on the gender pay gap of 16.4 % and calls on the Commission and the Member States to
    consider this concern when developing new policies;
  2. Stresses the need for awareness-raising activities in order to inform employers and
    employees of the link between gender stereotypes and the gender pay gap, to inform other
    stakeholders in society of the fact that gender stereotypes reduce women’s opportunities
    both on the labour market and in their private lives, and to encourage transparency in
    public and private companies and agencies;
  3. Calls on the Commission to promote quotas in occupations that are traditionally
    considered as ‘male’, since stereotypes also come from the scarcity of women in certain
    positions; notes that the presence of more women in traditionally ‘male’ occupations will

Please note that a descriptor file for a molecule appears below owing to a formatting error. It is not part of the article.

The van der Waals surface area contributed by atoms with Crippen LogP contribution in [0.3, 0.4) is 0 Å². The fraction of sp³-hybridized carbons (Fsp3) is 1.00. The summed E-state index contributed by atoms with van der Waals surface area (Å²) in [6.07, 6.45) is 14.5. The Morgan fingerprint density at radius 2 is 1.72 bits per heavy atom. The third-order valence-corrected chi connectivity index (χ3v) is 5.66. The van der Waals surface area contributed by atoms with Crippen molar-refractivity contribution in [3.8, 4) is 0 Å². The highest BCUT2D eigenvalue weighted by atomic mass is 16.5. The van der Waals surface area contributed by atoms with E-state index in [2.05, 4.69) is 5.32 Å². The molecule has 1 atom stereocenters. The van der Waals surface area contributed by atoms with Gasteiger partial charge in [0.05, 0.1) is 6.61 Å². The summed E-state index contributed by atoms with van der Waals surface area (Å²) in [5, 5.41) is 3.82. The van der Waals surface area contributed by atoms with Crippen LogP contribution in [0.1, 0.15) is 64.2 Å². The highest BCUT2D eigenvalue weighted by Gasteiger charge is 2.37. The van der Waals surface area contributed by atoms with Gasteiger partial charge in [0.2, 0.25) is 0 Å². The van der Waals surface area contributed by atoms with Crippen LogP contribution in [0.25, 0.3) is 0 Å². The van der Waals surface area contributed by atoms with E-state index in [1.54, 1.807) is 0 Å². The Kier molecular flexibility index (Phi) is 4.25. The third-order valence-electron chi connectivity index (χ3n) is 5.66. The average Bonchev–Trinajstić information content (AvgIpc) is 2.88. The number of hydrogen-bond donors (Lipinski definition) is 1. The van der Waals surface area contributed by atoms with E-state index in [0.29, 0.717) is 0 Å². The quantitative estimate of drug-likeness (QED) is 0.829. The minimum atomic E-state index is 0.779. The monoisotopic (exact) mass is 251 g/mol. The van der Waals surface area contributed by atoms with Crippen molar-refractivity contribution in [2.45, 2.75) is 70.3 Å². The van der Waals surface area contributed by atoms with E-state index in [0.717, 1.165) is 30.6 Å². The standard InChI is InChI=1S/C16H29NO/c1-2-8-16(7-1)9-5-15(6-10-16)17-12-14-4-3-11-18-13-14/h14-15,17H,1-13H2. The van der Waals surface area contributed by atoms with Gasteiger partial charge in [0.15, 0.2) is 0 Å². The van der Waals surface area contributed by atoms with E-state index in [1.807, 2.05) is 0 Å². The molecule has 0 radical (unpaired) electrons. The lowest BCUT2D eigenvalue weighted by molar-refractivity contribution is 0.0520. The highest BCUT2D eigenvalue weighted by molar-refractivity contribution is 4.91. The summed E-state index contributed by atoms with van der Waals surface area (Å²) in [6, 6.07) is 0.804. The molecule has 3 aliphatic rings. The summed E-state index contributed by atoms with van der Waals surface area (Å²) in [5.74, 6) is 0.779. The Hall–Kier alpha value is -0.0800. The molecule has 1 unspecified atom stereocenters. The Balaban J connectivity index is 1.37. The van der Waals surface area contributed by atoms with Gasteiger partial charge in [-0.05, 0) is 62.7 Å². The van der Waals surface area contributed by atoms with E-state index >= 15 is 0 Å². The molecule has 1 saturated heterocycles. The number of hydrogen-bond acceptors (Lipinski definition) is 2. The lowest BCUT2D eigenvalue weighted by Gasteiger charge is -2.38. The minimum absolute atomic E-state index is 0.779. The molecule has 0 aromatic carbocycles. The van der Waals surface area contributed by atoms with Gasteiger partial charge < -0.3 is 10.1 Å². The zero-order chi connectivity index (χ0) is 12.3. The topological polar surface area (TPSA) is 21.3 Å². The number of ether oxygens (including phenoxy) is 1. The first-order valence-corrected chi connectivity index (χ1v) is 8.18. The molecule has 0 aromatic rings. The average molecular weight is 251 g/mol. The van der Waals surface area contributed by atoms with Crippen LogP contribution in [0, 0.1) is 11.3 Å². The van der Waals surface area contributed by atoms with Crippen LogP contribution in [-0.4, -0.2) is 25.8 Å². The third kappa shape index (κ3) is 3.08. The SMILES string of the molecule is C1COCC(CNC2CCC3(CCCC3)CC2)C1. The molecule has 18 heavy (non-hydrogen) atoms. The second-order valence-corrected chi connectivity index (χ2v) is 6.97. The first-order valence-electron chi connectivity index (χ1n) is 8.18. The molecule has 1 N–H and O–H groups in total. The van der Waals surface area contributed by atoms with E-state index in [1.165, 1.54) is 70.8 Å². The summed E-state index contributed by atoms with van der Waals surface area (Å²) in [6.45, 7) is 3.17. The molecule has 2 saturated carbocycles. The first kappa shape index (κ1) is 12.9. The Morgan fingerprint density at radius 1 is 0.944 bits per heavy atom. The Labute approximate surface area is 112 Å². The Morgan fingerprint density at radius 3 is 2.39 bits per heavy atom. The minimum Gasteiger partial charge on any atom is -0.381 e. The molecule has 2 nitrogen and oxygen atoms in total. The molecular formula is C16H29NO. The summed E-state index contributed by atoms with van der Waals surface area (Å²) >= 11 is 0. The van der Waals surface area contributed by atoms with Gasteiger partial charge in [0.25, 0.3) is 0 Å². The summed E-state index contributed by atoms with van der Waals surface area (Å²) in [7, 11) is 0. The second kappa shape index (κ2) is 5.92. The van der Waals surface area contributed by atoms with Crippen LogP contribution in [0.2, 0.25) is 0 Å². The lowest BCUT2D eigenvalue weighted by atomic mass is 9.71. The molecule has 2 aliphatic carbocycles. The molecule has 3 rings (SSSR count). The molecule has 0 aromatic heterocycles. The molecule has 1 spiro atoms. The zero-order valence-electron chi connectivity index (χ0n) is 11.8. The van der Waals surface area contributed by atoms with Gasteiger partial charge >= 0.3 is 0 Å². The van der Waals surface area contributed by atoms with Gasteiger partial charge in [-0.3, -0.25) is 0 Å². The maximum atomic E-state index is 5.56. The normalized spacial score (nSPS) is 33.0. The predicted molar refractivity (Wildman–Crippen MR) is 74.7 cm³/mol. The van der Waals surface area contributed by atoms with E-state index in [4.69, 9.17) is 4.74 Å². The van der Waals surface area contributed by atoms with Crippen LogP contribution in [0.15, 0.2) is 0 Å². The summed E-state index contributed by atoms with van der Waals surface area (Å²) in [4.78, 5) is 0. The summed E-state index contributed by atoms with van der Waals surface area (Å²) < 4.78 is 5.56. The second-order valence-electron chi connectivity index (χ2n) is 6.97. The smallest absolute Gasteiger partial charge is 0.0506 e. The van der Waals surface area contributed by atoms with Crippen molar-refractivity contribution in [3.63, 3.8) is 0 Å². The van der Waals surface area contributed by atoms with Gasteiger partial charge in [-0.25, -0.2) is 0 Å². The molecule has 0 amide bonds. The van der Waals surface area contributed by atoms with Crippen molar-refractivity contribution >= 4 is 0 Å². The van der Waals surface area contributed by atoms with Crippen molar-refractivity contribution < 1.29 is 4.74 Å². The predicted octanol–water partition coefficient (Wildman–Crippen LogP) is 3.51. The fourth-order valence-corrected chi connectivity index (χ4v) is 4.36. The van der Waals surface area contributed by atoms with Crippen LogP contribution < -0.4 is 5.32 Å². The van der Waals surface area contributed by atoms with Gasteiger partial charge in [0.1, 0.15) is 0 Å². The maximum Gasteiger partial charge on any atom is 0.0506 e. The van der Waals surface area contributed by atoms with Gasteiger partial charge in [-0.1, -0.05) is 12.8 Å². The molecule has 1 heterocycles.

therefore weaken the prevalence of such stereotypes;
  4. Reminds the Commission that elderly women are particularly affected by the gender pay
    gap, as it increases the risk of extreme and persistent poverty once women have reached
    retirement age;
  5. Notes that the likelihood of elderly women ending up in poverty when they reach
    retirement age will increase as a result of the new EU pension rules; stresses, therefore,
    the importance of not supporting any amendments in the White Paper that increase the
    pension gap between men and women;

Economic and political decision-making

  1. Draws attention to the fact that the representation of women in national governments
    stood at 23 % in 2009 and welcomes the idea of introducing quotas in order to increase the